And she just kind of looked at me, and she goes, "Yucky?" And I go, "Yup, yucky." You know? And I just know that there are so many people out there that don't know the truth about the food industry.
And they were just like me, really just fell victim to the lies that are out there that the food industry perpetuates through these very interesting measures.
Not only just the marketing and the packaging, but things that are just completely sinister, like the tobacco industry used to do.
Shawn Stevenson: Right, oh my goodness. It's so true. And you know, so right now, you have made a dent, but the ship is still rolling on basically, and you've just got a lot of work to do.
And I appreciate that, and you having the audacity to do this, and the stuff that you've been through is just- and we'll talk about some of that in a moment.
But one of the most eye-opening things- which I know a little bit about, but you detailed more of it, is the fact that a lot of the products here on our store shelves, or even fast food, some of the ingredients used are not used in other countries.
They're banned in other countries, and we still have them here. Like McDonalds' fries, for example. Can you talk about that a little bit?
Vani Hari: Yeah, absolutely. So McDonalds' fries is like one of the greatest examples of this. So when you buy McDonalds' French fries in the UK, there's four basic ingredients; potatoes, oil, dextrose (which is a little sugar) and they add salt after they fry it, so you can actually determine how much salt you actually put on the French fries in Europe.
Now here in the United States, there's a slew of chemicals used, one of them is called dimethylpolysiloxane, and it's the same ingredient that's used in Silly Putty.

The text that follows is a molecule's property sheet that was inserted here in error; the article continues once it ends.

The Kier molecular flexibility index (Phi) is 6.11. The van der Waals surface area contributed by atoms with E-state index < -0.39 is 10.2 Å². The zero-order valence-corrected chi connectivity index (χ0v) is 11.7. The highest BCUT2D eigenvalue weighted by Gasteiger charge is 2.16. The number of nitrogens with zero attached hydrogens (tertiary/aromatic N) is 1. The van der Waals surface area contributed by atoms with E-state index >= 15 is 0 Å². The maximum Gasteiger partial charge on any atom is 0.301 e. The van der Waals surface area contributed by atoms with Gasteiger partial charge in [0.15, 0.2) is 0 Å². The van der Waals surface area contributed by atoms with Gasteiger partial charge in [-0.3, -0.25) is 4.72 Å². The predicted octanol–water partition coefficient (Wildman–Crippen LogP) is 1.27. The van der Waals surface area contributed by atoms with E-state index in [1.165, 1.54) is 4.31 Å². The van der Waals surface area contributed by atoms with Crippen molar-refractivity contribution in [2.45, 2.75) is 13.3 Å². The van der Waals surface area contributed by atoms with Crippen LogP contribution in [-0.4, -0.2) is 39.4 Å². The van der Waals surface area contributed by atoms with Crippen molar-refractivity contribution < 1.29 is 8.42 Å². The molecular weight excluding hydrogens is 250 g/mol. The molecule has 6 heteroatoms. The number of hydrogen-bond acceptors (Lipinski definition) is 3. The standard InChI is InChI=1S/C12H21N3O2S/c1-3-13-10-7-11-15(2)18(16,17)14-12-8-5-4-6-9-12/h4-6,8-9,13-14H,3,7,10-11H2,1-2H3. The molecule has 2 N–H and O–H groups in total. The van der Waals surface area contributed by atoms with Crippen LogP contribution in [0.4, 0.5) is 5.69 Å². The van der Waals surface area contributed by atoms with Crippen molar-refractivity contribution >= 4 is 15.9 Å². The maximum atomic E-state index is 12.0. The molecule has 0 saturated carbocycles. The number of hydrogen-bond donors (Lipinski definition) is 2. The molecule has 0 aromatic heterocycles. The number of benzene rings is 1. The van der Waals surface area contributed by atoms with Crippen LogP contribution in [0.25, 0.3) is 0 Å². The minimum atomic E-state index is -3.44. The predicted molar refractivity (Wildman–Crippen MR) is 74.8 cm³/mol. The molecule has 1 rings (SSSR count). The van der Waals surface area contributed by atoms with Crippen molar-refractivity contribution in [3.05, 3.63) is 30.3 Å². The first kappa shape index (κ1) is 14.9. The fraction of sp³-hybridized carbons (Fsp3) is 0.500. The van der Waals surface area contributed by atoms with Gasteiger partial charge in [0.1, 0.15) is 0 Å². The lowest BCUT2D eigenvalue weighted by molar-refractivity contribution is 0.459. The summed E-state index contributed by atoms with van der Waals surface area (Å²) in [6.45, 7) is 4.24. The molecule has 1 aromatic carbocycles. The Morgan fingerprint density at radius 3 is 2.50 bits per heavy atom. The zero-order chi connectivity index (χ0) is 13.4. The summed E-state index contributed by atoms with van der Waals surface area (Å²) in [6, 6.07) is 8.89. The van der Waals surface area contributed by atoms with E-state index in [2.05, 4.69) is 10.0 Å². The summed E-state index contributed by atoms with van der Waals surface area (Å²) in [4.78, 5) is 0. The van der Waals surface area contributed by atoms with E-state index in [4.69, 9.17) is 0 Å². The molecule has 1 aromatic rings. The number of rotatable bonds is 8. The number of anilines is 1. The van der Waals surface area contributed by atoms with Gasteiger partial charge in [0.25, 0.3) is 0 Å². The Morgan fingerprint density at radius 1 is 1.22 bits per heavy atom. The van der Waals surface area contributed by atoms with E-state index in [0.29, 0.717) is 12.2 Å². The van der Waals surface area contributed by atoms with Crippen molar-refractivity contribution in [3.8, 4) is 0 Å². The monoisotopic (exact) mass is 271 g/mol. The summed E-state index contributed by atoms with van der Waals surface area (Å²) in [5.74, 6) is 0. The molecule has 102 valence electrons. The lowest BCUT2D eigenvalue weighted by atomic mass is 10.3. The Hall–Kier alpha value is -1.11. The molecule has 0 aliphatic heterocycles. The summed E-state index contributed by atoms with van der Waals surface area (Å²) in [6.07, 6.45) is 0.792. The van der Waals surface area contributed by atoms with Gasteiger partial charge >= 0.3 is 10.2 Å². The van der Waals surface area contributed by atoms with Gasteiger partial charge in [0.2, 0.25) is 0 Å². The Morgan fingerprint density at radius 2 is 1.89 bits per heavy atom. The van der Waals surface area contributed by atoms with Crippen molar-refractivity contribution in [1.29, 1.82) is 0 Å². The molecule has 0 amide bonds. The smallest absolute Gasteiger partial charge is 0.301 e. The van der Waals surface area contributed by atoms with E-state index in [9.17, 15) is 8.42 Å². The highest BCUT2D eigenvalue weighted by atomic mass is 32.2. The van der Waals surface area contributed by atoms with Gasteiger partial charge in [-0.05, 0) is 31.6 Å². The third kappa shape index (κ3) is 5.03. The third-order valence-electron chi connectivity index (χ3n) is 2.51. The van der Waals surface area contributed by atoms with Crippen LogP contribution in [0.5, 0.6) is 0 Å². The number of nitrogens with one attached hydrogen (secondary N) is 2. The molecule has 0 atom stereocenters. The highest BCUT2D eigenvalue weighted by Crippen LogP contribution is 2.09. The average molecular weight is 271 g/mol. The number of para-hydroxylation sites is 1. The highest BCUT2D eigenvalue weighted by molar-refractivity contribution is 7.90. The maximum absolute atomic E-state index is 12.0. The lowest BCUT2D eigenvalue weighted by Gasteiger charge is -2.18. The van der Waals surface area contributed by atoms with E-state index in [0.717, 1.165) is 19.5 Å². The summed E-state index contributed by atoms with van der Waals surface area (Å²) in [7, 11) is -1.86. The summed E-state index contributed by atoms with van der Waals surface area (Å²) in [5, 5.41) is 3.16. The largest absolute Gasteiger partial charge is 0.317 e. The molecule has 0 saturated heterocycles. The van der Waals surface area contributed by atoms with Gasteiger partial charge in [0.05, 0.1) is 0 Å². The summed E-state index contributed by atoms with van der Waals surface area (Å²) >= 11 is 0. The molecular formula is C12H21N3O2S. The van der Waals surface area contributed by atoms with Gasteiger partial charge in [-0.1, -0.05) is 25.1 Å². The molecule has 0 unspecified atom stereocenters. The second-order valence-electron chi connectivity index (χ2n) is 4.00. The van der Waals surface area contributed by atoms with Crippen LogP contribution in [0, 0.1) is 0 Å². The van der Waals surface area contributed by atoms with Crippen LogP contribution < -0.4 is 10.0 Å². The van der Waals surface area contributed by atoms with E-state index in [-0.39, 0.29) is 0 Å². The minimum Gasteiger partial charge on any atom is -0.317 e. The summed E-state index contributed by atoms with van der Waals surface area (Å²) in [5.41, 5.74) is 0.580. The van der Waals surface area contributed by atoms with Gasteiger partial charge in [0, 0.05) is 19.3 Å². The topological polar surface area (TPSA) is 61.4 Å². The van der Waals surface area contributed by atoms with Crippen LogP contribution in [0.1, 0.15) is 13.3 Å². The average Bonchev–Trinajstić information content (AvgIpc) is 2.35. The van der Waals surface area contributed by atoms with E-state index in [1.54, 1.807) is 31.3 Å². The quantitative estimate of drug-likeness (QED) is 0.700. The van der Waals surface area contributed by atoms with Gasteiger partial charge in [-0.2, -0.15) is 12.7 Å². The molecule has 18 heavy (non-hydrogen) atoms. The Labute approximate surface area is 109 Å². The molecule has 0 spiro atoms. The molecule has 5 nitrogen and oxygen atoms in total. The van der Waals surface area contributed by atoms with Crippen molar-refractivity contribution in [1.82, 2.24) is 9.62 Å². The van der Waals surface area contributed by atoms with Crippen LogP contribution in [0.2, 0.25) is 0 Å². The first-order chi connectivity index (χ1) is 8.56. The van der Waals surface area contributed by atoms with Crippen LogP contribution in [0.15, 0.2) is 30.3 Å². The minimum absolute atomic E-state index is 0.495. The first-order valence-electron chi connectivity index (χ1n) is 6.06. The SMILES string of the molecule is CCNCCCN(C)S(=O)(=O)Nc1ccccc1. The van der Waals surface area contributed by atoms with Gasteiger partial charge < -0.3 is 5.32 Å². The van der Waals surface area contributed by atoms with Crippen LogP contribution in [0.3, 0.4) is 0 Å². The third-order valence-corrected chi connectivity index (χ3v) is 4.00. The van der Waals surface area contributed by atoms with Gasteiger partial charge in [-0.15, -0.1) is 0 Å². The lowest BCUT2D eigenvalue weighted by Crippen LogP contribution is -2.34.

It's an ingredient that can be preserved using formaldehyde, and this is something that really hasn't even been tested or reviewed by the FDA, but it's used in the oil as an anti-foaming agent.
And that's an ingredient that's in McDonalds' French fries here in the United States, for example, that doesn't need to be there. They obviously make these French fries in other places and other countries perfectly fine without these chemicals, and it's a cost-cutting measure.
It's something that they use to preserve the oil, and it doesn't need to be there. This is just a good example of just the discrepancy of an American company choosing to serve their own American citizens lesser quality food.
And this runs the gamut between just about every single food company here in America and worldwide. One of the greatest examples was Kraft macaroni and cheese.
You know, Kraft macaroni and cheese in the UK was made with beta keratin and paprika.
Shawn Stevenson: For the color?
Vani Hari: For the color, right? And here in the United States it was Yellow 5 and Yellow 6, and it wasn't until the petition that we started that gained over 300,000 signatures convinced Kraft to finally eliminate Yellow 5 and Yellow 6 because those artificial food dyes are linked to hyperactivity in children.
And what's so awful about this, is because of the UK regulations and the European regulations, which use the precautionary principle. They say, 'You know what? You've got to prove this stuff is safe before you can put it in the food.'
Instead, here in the United States, we have the opposite principle. They actually put the burden on the food industry themselves. They say, 'Just as long as you say it's safe, we'll use it.'
There's no proof actually, and no testing being done, and there's this inherent reasoning that you think that the FDA, because it's the Food and Drug Administration, that you believe that they're testing all of our chemicals that go in our food, and the food that all processed foods are safe, but they're not.
The majority of chemicals that have been invented in the last fifty or so years have been only invented for one purpose only; not to improve our health or nutrition, but to improve the bottom line of the food industry, to make processed foods cheaper to produce, and a lot of those chemicals have been extremely risky to our health.
Shawn Stevenson: Right, and to produce not just cheaper products, but to make us eat more of them as well.
Vani Hari: Absolutely, yeah.
Shawn Stevenson: And you talk about that as well, the addictive factors of many of these things. And one of the things that we- the thing is, we can't take it for granted that we do know this.